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Muhlbauer visits Fort Dodge

Democratic candidate has announced his bid for U.S. senate

Dave Muhlbauer, Democratic candidate for U.S. Senate in Iowa, is advocating for country of origin labeling for meat products.

“What happens is when we have country of origin labeling, you have to identify where your meat came from,” said Muhlbauer, a fifth-generation farmer from Manilla. “So if it was U.S. raised it would be labeled that way. Right now, packing plants can bring in meat from South America, Mexico, Canada, import it, cut it up here and repackage it and stamp it as U.S. beef. It floods our market with other beef from other countries and hurting us here locally.”

U.S. Ag Secretary Tom Vilsack has said in recent weeks that he will continue the process of developing a country of origin labeling rule, according to published news reports.

Muhlbauer announced his candidacy in May. Three other Democrats have announced their bid to challenge for Republican Sen. Chuck Grassley’s seat.

Muhlbauer held a meet and greet at Sports Page Bar and Grill Friday night.

“I grew up campaigning,” Muhlbauer said. “My Grandpa Louis was a state representative and a county supervisor in Crawford County. My dad followed in his footsteps and was a state representative and then I followed in his footsteps and became a county supervisor in Crawford County.”

Running for senate is something that has been on Muhlbauer’s mind for over a year.

“This is a dream spot to run for because it could do so much good for the direction of our state and building for future generations,” he said.

Muhlbauer credited J.D. Scholten, of Sioux City, who was the Democratic nominee for Iowa’s 4th Congressional District in the 2018 and 2020 elections, for inspiring him to run.

“J.D. Scholten was out at the farm last fall and he said, ‘I think you should run for that spot if that’s your dream.’ He kind of gave me that nudge,” Muhlbauer said.

Muhlbauer lives not far from where he grew up on the family farm in Crawford County.

“We raise hogs and cattle and corn and beans,” he said. “We bale hay, the whole nine yards. We have horses. It’s a great family operation.”

Muhlbauer said he’s frustrated that antitrust laws are not being enforced.

“Four big packing plants control 85% of the meat,” he said. “With what happened with COVID and our food supply chain and how that’s been exposed for how weak it is because we are so consolidated. The corporate farm structure is not helping us. It’s not helping our main streets. It’s not helping our family farmers. We need to get that profit back to the family farms.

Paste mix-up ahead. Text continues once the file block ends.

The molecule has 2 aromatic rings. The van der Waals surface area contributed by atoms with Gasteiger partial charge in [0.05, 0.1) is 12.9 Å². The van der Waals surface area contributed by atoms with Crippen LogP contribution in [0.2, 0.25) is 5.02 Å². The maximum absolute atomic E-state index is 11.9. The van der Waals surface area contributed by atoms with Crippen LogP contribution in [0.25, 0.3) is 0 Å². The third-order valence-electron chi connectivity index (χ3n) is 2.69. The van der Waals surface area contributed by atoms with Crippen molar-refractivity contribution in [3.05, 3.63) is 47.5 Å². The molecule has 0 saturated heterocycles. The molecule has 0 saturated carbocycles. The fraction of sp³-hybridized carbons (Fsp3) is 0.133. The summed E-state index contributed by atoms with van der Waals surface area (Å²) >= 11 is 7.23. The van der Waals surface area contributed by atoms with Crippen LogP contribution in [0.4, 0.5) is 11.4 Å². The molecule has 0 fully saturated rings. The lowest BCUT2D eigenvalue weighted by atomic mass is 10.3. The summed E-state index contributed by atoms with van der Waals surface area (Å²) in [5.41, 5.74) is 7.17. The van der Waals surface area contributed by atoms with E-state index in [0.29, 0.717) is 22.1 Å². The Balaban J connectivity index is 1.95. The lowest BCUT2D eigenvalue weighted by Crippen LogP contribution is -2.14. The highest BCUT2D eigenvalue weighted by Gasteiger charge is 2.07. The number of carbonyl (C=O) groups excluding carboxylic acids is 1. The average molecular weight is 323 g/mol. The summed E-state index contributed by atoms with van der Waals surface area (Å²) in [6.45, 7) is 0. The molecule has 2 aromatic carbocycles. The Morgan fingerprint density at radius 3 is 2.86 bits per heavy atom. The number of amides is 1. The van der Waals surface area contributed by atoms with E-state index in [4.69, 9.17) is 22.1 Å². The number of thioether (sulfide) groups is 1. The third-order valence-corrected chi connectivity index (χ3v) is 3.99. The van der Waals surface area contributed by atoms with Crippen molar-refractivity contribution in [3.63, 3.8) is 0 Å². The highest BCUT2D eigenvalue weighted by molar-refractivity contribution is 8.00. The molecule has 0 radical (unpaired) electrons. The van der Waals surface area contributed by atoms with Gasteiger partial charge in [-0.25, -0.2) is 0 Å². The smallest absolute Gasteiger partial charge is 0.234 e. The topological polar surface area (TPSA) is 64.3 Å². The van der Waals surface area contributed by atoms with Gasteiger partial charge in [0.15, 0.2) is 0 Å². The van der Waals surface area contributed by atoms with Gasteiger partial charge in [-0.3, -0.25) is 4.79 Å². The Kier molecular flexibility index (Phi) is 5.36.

“Our economies in agriculture thrives, not when it goes to $1,000 head profit for beef for steer or heifer, is what they make in a lot of cases. That’s funneled through very few at the top. But yet people at the grocery store pay two or three times the price of beef. People working in terrible conditions in packing plants and not getting paid very well. And we aren’t making ends meet as cattle producers.”

COVID-19 vaccines

Muhlbauer said getting the COVID-19 vaccine should not be a political issue.

“I strongly encourage vaccinations,” he said. “I got vaccinated because I don’t want to expose my grandma or my kids or people I love in my community. Get vaccinated.”

He added, “At the end of the day people have to take accountability for themselves.”

Student loan debt

Muhlbauer is not in favor of canceling student loan debt.

“Right now we need to look at expanding the Pell Grants,” he said. “They have not been increased for a long time. We need to look at options as far as long-term low interest loans for students. But to wipe it (student loan debt) right off the bat — no.”

Minimum wage

Muhlbauer favors a minimum wage increase. He did not specify how much he would want to see it raised to. He does not support a universal basic income.

“At the end of the day, we know that our current minimum wage is not of living standard,” he said. “We need to get wages up.”

Muhlbauer said he favors raising the corporate tax rate.

“Jeff Bezos (founder of Amazon) pays less in taxes than his average workers,” Muhlbauer said. “That’s not right. We need to look at raising the corporate tax rate. We need to roll back Trump’s tax breaks for the ultra rich.”

Mental health

According to Muhlbauer, 1 in 5 children from 13 to 18 are dealing with mental health issues.

“We (state) are ranked near the bottom for mental health services,” he said. “That’s horrible — so it’s got to be included in our health care plan, expanding ACA in Medicaid and Medicare so mental health is included. If you don’t get out in front of those people with mental health issues and they end up in jail or the ER, it costs us more down the road. If you get people the help they need when they need it up front, they end up leading a better life.”

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